Pakistani authorities say they will appeal the acquittal by the country's Supreme Court of five men charged in an "honor rape" case that drew international condemnation.
Khalid ash-Shaykhli, an official at Iraq's Health Ministry says a survey of casualties from Fallujah indicates the U.S. used mustard gas and other internationally banned weapons in the city. Reports of survivors seeing "melted" bodies also indicates use of napalm, he said. (Al-Jazeera, March 5)
The Pentagon is funding development of a Pulsed Energy Projectile (PEP), a laser that generates a burst of expanding plasma when it hits something solid, like a human being, inducing excruciating pain from up to a mile away. The program came to light thanks to a Freedom of Information Act inquiry by the Sunshine Project. The Pentagon is calling it a "non-lethal" weapon for use again rioters. But pain researchers are furious that work aimed at controlling pain has been used to develop a weapon.
From JTA, March 4:
Israeli troops wearing video screens
Israeli troops have been outfitted with tiny video screens on their wrists.
The screens display video shot by unmanned airplanes, helping troops identify and strike targets. The technology has been used for about a year, but was kept secret until the company that developed it, Elisra Group's Tadiran Electronic Systems and Tadiran Spectralink companies, spoke to reporters about it this week.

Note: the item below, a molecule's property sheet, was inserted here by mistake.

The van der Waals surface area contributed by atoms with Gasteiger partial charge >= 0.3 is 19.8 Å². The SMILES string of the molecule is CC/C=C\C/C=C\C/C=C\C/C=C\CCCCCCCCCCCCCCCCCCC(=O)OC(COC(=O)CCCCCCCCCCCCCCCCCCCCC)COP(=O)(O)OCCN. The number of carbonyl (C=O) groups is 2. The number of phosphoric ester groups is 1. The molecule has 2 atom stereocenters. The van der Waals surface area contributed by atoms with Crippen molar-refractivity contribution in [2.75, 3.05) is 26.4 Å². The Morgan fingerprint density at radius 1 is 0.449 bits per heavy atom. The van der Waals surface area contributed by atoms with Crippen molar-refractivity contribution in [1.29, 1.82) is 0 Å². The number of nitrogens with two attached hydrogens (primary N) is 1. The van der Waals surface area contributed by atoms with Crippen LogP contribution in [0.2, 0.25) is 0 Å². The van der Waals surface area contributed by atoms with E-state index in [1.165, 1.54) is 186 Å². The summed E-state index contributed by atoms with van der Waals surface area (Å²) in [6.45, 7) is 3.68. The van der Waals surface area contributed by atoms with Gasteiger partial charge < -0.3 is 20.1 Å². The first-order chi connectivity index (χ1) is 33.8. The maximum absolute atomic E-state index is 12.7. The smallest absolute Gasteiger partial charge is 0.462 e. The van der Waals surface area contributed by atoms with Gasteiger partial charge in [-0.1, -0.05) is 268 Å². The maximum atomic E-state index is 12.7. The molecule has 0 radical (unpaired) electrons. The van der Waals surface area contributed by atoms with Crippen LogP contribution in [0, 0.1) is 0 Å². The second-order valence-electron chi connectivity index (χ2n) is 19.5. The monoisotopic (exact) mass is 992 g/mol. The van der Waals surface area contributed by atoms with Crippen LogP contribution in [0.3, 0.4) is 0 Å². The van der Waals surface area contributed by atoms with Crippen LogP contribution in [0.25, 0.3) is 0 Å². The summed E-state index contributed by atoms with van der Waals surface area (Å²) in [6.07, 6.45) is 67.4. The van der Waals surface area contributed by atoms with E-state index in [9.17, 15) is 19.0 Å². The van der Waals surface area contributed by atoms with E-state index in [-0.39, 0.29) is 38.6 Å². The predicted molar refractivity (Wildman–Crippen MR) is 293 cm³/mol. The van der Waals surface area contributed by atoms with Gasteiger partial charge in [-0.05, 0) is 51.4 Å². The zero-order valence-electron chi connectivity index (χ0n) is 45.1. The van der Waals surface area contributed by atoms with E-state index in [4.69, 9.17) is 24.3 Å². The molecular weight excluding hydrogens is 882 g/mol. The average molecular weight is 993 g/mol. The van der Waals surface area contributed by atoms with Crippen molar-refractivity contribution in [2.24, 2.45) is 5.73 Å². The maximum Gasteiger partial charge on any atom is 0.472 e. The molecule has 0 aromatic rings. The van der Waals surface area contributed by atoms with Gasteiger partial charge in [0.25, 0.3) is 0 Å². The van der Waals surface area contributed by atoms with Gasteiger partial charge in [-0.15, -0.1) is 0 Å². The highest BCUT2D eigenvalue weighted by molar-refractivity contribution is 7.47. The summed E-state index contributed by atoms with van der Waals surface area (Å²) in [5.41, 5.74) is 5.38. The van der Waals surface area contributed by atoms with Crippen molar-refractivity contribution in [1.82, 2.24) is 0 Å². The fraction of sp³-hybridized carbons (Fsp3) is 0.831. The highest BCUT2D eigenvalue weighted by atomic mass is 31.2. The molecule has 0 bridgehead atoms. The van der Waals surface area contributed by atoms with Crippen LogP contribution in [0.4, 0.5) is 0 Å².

The anarchist scare that has hit New York since the January vandalism at two army recuiting stations has just escalated with the visit of two FBI agents to the home of a Brooklyn activist.
Shaba'a Farms is a small area occupied by Israel adjacent to the Golan Heights, which is part of Syria and occupied by Israel since 1967. Hezbollah claims the Farms are part of Lebanon, and uses this claim to justify its continued armed resistance, and confrontational posture with Israel, as it points out all of Lebanon is not liberated as long as Shaba'a is occupied. The UN believes the area is part of Syria, and in resolution 1559 calls for the disarmament of all Lebanese factions.
The NYPD has confirmed that an admittedly crude drawing of New York's Grand Central Station was found on a computer disk in the home of a suspect in the March 11, 2004 Madrid train station bombing. Authorities were quick to downplay the significance of the find, even as the media had a field day with it. Mouhannad Almallah, a Syrian arrested in Madrid March 24, was later released, but is still considered a suspect.
A March 3 account in Newsday indicates that Iran's secret police are hunting down dissidents who have taken refuge in neighboring countries. Newsday highlights the case of Abdulrahim Raeesi, political science professor who was arrested in Tehran by the Ministry of Intelligence and Security after he wrote an article calling for greater democracy in a banned newspaper. Tortured in custody, he was then hospitalized.